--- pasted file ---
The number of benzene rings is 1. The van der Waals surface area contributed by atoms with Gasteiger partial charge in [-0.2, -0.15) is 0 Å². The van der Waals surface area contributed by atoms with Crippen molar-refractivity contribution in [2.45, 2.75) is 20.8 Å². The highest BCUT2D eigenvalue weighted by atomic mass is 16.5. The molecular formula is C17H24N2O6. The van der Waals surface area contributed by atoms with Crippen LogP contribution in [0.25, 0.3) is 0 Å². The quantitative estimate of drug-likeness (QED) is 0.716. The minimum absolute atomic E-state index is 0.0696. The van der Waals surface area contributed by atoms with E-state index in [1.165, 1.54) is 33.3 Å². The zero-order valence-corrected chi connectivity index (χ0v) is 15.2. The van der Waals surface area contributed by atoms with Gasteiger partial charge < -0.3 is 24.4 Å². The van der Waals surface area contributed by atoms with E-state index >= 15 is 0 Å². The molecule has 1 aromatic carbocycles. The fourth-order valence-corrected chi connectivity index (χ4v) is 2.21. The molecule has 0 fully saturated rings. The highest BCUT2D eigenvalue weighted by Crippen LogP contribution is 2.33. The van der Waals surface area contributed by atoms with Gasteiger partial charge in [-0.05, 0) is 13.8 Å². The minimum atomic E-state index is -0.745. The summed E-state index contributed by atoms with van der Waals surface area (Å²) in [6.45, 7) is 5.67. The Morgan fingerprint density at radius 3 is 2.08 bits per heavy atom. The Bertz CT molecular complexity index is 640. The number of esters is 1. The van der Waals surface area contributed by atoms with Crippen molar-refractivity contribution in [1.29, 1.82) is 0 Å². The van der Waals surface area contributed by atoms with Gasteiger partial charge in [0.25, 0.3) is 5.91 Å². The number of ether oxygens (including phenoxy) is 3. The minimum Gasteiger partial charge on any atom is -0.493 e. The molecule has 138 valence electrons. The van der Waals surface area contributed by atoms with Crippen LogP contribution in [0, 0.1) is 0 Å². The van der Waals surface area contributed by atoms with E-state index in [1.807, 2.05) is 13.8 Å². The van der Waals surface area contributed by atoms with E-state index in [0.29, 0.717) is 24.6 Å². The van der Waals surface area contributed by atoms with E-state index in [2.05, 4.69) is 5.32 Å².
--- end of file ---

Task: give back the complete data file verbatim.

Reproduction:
The number of benzene rings is 1. The van der Waals surface area contributed by atoms with Gasteiger partial charge in [-0.2, -0.15) is 0 Å². The van der Waals surface area contributed by atoms with Crippen molar-refractivity contribution in [2.45, 2.75) is 20.8 Å². The highest BCUT2D eigenvalue weighted by atomic mass is 16.5. The molecular formula is C17H24N2O6. The van der Waals surface area contributed by atoms with Crippen LogP contribution in [0.25, 0.3) is 0 Å². The quantitative estimate of drug-likeness (QED) is 0.716. The minimum absolute atomic E-state index is 0.0696. The van der Waals surface area contributed by atoms with E-state index in [1.165, 1.54) is 33.3 Å². The zero-order valence-corrected chi connectivity index (χ0v) is 15.2. The van der Waals surface area contributed by atoms with Gasteiger partial charge < -0.3 is 24.4 Å². The van der Waals surface area contributed by atoms with E-state index >= 15 is 0 Å². The molecule has 1 aromatic carbocycles. The fourth-order valence-corrected chi connectivity index (χ4v) is 2.21. The molecule has 0 fully saturated rings. The highest BCUT2D eigenvalue weighted by Crippen LogP contribution is 2.33. The van der Waals surface area contributed by atoms with Gasteiger partial charge in [-0.05, 0) is 13.8 Å². The minimum atomic E-state index is -0.745. The summed E-state index contributed by atoms with van der Waals surface area (Å²) in [6.45, 7) is 5.67. The Morgan fingerprint density at radius 3 is 2.08 bits per heavy atom. The Bertz CT molecular complexity index is 640. The number of esters is 1. The van der Waals surface area contributed by atoms with Crippen molar-refractivity contribution in [1.29, 1.82) is 0 Å². The van der Waals surface area contributed by atoms with Gasteiger partial charge in [0.25, 0.3) is 5.91 Å². The number of ether oxygens (including phenoxy) is 3. The minimum Gasteiger partial charge on any atom is -0.493 e. The molecule has 138 valence electrons. The van der Waals surface area contributed by atoms with Crippen LogP contribution in [0, 0.1) is 0 Å². The van der Waals surface area contributed by atoms with E-state index in [1.807, 2.05) is 13.8 Å². The van der Waals surface area contributed by atoms with E-state index in [0.29, 0.717) is 24.6 Å². The van der Waals surface area contributed by atoms with E-state index in [2.05, 4.69) is 5.32 Å².